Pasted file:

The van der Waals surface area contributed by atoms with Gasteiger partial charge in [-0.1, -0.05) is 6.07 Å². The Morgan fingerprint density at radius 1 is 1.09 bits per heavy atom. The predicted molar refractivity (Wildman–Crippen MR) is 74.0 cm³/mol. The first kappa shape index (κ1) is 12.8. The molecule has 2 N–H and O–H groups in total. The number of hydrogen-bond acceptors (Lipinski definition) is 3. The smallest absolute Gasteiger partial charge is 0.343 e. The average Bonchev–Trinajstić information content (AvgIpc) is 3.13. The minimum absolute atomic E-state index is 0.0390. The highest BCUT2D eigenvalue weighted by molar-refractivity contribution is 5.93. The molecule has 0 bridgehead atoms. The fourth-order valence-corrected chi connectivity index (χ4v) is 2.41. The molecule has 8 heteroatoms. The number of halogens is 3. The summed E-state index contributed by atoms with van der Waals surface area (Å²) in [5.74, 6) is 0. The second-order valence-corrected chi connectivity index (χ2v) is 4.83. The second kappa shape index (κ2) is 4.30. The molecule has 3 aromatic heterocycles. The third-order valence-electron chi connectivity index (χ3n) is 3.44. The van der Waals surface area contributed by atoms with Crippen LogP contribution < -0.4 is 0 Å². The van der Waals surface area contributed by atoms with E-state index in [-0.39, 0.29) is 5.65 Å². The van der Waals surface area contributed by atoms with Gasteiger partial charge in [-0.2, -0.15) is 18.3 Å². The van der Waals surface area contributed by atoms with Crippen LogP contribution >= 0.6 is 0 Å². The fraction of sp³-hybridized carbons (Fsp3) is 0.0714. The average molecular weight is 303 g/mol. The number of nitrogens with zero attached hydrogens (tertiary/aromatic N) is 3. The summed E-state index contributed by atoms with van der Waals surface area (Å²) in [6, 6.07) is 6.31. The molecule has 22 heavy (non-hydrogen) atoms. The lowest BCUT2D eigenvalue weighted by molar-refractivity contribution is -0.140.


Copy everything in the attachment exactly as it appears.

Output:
The van der Waals surface area contributed by atoms with Gasteiger partial charge in [-0.1, -0.05) is 6.07 Å². The Morgan fingerprint density at radius 1 is 1.09 bits per heavy atom. The predicted molar refractivity (Wildman–Crippen MR) is 74.0 cm³/mol. The first kappa shape index (κ1) is 12.8. The molecule has 2 N–H and O–H groups in total. The number of hydrogen-bond acceptors (Lipinski definition) is 3. The smallest absolute Gasteiger partial charge is 0.343 e. The average Bonchev–Trinajstić information content (AvgIpc) is 3.13. The minimum absolute atomic E-state index is 0.0390. The highest BCUT2D eigenvalue weighted by molar-refractivity contribution is 5.93. The molecule has 0 bridgehead atoms. The fourth-order valence-corrected chi connectivity index (χ4v) is 2.41. The molecule has 8 heteroatoms. The number of halogens is 3. The summed E-state index contributed by atoms with van der Waals surface area (Å²) in [5.74, 6) is 0. The second-order valence-corrected chi connectivity index (χ2v) is 4.83. The second kappa shape index (κ2) is 4.30. The molecule has 3 aromatic heterocycles. The third-order valence-electron chi connectivity index (χ3n) is 3.44. The van der Waals surface area contributed by atoms with Crippen LogP contribution < -0.4 is 0 Å². The van der Waals surface area contributed by atoms with E-state index in [-0.39, 0.29) is 5.65 Å². The van der Waals surface area contributed by atoms with Gasteiger partial charge in [-0.2, -0.15) is 18.3 Å². The van der Waals surface area contributed by atoms with Crippen LogP contribution >= 0.6 is 0 Å². The fraction of sp³-hybridized carbons (Fsp3) is 0.0714. The average molecular weight is 303 g/mol. The number of nitrogens with zero attached hydrogens (tertiary/aromatic N) is 3. The summed E-state index contributed by atoms with van der Waals surface area (Å²) in [6, 6.07) is 6.31. The molecule has 22 heavy (non-hydrogen) atoms. The lowest BCUT2D eigenvalue weighted by molar-refractivity contribution is -0.140.